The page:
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drown

[droun] /draʊn/
verb (used without object)
1.
to die under water or other liquid of suffocation.
verb (used with object)
2.
to kill by submerging under water or other liquid.
3.
to destroy or get rid of by, or as if by, immersion:
He drowned his sorrows in drink.
4.
to flood or inundate.
5.
to overwhelm so as to render inaudible, as by a louder sound (often followed by out).
6.
to add too much water or liquid to (a drink, food, or the like).
7.
to slake (lime) by covering with water and letting stand.
Verb phrases
8.
drown in,
  1. to be overwhelmed by:
    The company is drowning in bad debts.
  2. to be covered with or enveloped in:
    The old movie star was drowning in mink.
Origin
1250-1300
1250-1300; Middle English drounnen, Old English druncnian, perhaps by loss of c between nasals and shift of length from nn to ou
Related forms
drowner, noun
half-drowned, adjective
half-drowning, adjective
undrowned, adjective
Synonyms
4. deluge, engulf, submerge, drench, soak.
Dictionary.com Unabridged
Based on the Random House Dictionary, © Random House, Inc. 2014.
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Examples from the web for drowning
  • With his arms crossed over his head and his feet twitching, he was unconscious and drowning.
  • Even the lightly wounded die by drowning, doomed by the waterlogging of their overloaded packs.
  • He's famous for ignoring his father's warnings about flying too close to the sun, and for drowning as a result of that.
  • We are drowning in information, yet constantly increasing our generation of it.
  • Modern whale babies come out tail first to prevent drowning.
  • To scientists who are routinely drowning in data, that is incredibly valuable.
  • During one such diversion, they rescue two country boys from drowning.
  • Half get stuck underneath in a single layer-but there are small pockets of trapped air that likely prevent them from drowning.
  • Most of the former showed signs of drowning in trawl nets.
  • Hydroelectric includes the danger of drowning or dam failure.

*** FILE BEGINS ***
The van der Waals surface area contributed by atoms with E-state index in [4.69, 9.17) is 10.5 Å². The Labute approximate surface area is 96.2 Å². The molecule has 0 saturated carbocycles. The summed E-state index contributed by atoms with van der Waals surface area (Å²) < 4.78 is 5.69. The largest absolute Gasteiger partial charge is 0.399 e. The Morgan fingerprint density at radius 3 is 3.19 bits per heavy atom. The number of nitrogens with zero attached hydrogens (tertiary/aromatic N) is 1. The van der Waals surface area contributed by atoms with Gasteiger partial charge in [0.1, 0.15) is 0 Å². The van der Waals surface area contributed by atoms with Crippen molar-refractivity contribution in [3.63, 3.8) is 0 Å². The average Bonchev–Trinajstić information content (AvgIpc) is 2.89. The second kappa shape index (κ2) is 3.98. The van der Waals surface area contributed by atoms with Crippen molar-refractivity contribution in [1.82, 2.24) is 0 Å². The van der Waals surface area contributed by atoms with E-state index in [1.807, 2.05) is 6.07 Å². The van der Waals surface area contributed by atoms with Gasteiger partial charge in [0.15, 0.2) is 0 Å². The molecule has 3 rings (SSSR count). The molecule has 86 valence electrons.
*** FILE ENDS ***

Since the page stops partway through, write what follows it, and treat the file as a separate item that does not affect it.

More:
British Dictionary definitions for drowning

drown

/draʊn/
verb
1.
to die or kill by immersion in liquid
2.
(transitive) to destroy or get rid of as if by submerging: he drowned his sorrows in drink
3.
(transitive) to drench thoroughly; inundate; flood
4.
(transitive) sometimes foll by out. to render (a sound) inaudible by making a loud noise
Derived Forms
drowner, noun
Word Origin
C13: probably from Old English druncnian; related to Old Norse drukna to be drowned
Collins English Dictionary - Complete & Unabridged 2012 Digital Edition
© William Collins Sons & Co. Ltd. 1979, 1986 © HarperCollins
Publishers 1998, 2000, 2003, 2005, 2006, 2007, 2009, 2012
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Word Origin and History for drowning

drown

v.

c.1300, transitive and intransitive, perhaps from an unrecorded derivative word of Old English druncnian (Middle English druncnen) "be swallowed up by water" (originally of ships as well as living things), probably from the base of drincan "to drink."

Modern form is from northern England dialect, probably influenced by Old Norse drukna "be drowned." Related: Drowned; drowning.

Online Etymology Dictionary, © 2010 Douglas Harper
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drowning in the Bible

(Ex. 15:4; Amos 8:8; Heb. 11:29). Drowning was a mode of capital punishment in use among the Syrians, and was known to the Jews in the time of our Lord. To this he alludes in Matt. 18:6.

Easton's 1897 Bible Dictionary
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Idioms and Phrases with drowning
The American Heritage® Idioms Dictionary
Copyright © 2002, 2001, 1995 by Houghton Mifflin Company. Published by Houghton Mifflin Company.
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Encyclopedia Article for drowning

suffocation by immersion in a liquid, usually water. Water closing over the victim's mouth and nose cuts off the body's supply of oxygen. Deprived of oxygen the victim stops struggling, loses consciousness, and gives up the remaining tidal air in his lungs. There the heart may continue to beat feebly for a brief interval, but eventually it ceases. Until recently, the oxygen deprivation that occurs with immersion in water was believed to lead to irreversible brain damage if it lasted beyond three to seven minutes. It is now known that victims immersed for an hour or longer may be totally salvageable, physically and intellectually, although they lack evidence of life, having no measurable vital signs-heartbeat, pulse, or breathing-at the time of rescue. A fuller appreciation of the body's physiological defenses against drowning has prompted modification of traditional therapies and intensification of resuscitative efforts, so that many people who once would have been given up for dead are being saved.

Learn more about drowning with a free trial on Britannica.com
Encyclopedia Britannica, 2008. Encyclopedia Britannica Online.
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